June has been much of a muchness. We've had extreme weather from glorious, almost tropical, sunshine to rain that falls so hard from the sky that it bounces off the pavement. I can go to work wearing a summery outfit and come home wearing galoshes and a snorkel!
It's been the worst ever month for my hayfever. In fact, hayfever can fuck off right to the back and then fuck off a little bit more. I usually suffer from March to the beginning of May and then a little bit in September but this year there's no respite and I'm unsure why - maybe it's because of the aforementioned mixed up weather? I'm in the process of trying a different type of antihistamine and the use of an acupressure point on my hand to try and curb it. But it still shit.
Once you start thinking about it, there's no natural place for your tongue to rest in your mouth.
The Egyptians were way ahead of their time with hieroglyphics. Most of the communication I read on social media is accompanied by emoji to emphasise the mood of a photo or a caption or a status update. I've even got a few of my own favourites (crying-with-laughter face, tortoise, yellow heart, running man, glass of wine, crown - which basically sums me up) and I have seen friends correspond solely in emoji and not use a single word.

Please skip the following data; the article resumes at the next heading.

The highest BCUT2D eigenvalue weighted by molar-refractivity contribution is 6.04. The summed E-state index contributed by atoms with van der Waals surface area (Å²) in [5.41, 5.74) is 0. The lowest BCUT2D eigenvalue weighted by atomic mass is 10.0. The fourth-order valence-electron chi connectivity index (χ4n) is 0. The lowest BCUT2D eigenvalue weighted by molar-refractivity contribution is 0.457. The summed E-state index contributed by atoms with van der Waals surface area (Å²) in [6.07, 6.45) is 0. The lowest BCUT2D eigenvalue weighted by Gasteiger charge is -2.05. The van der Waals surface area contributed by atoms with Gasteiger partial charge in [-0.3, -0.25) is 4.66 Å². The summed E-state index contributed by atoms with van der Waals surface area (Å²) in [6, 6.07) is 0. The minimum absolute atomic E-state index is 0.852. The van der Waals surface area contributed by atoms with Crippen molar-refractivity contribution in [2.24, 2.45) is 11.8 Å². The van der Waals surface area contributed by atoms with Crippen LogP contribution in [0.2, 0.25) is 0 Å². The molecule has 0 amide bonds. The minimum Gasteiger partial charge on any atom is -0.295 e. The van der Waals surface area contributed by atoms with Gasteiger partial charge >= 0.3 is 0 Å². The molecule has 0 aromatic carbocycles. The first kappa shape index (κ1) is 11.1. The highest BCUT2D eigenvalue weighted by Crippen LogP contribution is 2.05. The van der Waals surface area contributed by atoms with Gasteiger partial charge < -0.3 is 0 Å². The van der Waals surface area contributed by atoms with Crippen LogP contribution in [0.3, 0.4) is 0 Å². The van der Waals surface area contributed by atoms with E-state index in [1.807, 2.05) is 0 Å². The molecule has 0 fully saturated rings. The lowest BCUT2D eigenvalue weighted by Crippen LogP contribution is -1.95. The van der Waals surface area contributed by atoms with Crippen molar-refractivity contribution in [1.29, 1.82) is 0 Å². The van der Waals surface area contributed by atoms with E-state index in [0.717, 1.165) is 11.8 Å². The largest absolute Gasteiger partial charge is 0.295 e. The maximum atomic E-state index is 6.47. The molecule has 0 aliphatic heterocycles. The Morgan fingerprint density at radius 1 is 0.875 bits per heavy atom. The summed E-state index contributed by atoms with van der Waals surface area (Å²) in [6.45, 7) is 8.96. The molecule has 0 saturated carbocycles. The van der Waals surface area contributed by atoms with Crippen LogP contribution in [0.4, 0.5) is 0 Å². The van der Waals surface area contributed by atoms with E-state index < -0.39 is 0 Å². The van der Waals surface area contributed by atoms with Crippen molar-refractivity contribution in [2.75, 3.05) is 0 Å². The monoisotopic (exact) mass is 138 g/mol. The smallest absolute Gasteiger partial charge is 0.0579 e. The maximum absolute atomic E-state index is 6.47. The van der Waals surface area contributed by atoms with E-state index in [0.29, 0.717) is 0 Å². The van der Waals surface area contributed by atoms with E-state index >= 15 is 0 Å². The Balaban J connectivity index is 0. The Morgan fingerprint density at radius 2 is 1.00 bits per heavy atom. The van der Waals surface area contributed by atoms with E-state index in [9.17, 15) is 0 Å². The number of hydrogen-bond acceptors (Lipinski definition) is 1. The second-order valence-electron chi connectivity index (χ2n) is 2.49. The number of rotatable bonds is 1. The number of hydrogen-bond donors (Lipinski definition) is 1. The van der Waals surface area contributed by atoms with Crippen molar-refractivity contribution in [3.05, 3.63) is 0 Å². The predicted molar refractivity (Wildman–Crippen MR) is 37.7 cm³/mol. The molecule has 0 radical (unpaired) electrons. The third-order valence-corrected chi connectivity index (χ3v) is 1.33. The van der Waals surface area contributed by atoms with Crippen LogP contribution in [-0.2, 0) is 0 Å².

The "When You Were 16" theory of marketing is fricking GENIUS! I heard about this on the radio and can't find a definitive link to anything written about it but I have no doubt it works, so here goes...
- You have a product to market
- You find your target audience
- You research what music was popular when your target audience was 16 years old